WASHINGTON, Oct. 1 (UPI) -- Lifting the ban on exporting U.S. crude oil prices could lead to an increase of $2.50 per barrel for domestic producers, a federal report finds.
Members of the House of Representatives are debating legislation that would end the ban on exports of domestically-produced crude oil. The ban was enacted in the 1970s to counter a decision by Arab members of the Organization of Petroleum Exporting countries to halt oil exports to the United States because of Washington's alliance with Israel.
A report from the Congressional Budget Office finds authorizing U.S. crude oil exports under a bill sponsored by U.S. Rep. Joe Barton, R-Texas, would increase the price of U.S. crude oil by around $2.50 per barrel during a period ending in 2025.
"CBO also expects that, if export restrictions are removed, higher wellhead prices would provide an incentive for firms in most parts of the country to produce more oil," the report said. "In particular, we expect that firms would increase oil production in three states -- North Dakota, Texas, and Oklahoma -- that contain the most light oil and accounted for about 90 percent of the increase in total U.S. oil production over the 2009-2014 period."
An increase in crude oil production in the United States and OPEC decisions to keep output static has pushed crude oil prices to historic lows because global demand is low in major economies struggling to recover from the last recession. The low price of crude oil, meanwhile, means companies are working below their break-even prices, cutting staff and trimming spending on production.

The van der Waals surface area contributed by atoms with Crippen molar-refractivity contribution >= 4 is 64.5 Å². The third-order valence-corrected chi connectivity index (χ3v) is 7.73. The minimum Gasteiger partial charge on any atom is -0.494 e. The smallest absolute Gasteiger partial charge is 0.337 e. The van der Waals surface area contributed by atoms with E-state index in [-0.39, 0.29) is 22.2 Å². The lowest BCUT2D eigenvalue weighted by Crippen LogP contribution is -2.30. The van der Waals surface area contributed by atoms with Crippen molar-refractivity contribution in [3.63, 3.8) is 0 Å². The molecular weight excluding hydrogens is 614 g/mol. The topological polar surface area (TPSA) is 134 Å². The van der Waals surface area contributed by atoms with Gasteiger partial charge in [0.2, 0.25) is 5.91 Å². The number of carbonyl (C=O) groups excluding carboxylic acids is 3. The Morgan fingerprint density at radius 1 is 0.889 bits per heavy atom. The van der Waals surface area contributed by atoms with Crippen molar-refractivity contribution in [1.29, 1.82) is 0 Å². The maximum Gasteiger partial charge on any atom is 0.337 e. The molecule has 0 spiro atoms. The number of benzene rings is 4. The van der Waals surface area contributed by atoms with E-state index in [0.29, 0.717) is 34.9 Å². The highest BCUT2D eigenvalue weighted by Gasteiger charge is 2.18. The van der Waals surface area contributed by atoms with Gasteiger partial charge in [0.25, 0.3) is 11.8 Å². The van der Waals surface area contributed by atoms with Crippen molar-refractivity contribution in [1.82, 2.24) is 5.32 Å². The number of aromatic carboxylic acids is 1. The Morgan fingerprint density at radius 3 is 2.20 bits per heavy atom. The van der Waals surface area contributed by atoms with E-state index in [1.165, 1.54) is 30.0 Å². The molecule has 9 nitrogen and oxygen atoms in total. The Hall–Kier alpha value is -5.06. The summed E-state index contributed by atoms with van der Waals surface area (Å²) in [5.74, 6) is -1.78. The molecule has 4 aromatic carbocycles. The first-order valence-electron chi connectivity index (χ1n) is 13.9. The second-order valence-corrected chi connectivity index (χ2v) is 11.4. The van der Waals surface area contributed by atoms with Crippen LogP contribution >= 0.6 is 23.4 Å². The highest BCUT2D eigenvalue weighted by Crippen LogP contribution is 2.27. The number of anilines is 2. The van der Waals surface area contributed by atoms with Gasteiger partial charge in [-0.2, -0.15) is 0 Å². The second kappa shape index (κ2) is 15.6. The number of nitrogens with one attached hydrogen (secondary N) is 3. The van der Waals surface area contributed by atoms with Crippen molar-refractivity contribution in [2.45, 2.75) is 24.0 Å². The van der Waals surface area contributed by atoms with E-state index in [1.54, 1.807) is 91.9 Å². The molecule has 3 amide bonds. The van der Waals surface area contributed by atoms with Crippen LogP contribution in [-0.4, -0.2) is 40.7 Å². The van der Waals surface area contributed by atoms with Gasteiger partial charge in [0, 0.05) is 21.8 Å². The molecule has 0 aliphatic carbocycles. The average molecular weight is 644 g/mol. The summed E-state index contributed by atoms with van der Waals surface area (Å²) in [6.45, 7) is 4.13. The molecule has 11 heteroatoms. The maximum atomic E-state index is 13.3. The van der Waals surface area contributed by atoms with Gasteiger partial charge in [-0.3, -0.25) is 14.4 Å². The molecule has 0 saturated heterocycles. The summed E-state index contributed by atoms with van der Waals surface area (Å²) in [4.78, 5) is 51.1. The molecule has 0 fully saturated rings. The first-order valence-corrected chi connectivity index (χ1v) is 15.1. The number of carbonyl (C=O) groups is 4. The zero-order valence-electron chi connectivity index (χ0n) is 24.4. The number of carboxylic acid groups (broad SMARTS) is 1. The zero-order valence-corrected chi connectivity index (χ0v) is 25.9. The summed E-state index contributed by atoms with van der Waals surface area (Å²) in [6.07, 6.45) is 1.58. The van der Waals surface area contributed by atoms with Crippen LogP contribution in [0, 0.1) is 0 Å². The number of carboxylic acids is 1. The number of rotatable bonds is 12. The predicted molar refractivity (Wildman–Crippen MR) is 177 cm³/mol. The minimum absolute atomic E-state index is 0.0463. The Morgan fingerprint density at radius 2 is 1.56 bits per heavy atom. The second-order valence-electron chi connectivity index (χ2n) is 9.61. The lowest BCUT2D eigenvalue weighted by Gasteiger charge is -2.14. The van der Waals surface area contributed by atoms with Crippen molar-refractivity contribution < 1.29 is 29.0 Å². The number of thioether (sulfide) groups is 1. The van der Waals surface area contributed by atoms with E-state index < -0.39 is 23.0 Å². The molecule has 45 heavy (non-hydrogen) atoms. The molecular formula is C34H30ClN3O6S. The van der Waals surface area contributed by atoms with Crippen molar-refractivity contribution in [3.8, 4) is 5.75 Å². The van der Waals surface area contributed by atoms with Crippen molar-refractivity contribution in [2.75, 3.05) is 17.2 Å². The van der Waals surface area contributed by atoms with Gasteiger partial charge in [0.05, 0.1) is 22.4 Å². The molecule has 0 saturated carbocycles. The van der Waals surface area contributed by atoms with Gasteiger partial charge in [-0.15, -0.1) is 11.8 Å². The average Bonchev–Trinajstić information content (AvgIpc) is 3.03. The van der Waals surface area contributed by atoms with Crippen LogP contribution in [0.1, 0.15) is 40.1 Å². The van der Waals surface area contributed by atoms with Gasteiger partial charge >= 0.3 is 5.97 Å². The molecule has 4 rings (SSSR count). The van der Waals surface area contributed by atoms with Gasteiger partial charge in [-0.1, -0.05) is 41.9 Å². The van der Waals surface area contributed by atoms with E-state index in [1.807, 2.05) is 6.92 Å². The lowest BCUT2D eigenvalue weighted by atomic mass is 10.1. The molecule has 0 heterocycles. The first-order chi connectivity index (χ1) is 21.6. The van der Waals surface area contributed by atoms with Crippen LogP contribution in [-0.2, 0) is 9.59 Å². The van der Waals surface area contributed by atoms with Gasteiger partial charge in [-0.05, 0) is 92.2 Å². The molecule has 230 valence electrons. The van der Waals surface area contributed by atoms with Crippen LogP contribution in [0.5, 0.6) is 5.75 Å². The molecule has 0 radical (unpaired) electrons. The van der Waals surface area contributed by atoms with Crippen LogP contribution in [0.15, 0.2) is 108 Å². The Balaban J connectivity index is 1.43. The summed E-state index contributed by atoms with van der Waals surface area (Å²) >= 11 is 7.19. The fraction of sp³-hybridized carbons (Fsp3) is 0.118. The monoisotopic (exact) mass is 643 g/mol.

With lower oil prices, the U.S. Energy Information Administration expects total U.S. crude oil production to start declining by next year.
Goldman Sachs in mid-September said the U.S. benchmark for crude prices, West Texas Intermediate, would average about $45 per barrel for 2016, down from the previous forecast of $57. WTI traded at $45.78 per barrel early Thursday.
Those in the refining sector, who oppose lifting the ban, said consumers would take on most of the increase in the price per barrel through the price they pay for gasoline, which is about $1 per gallon less than when crude oil sold above the $100 mark last year.
Barton, in a mid-September statement, said he would "guarantee" reversing the ban would lead to economic stimulus and job creation in the United States if his bill is signed by President Obama.
The White House said congressional resolutions to overturn the ban are moot because the decision rests with the Commerce Department, which already permitted the exports of some ultra-light forms of domestic oil.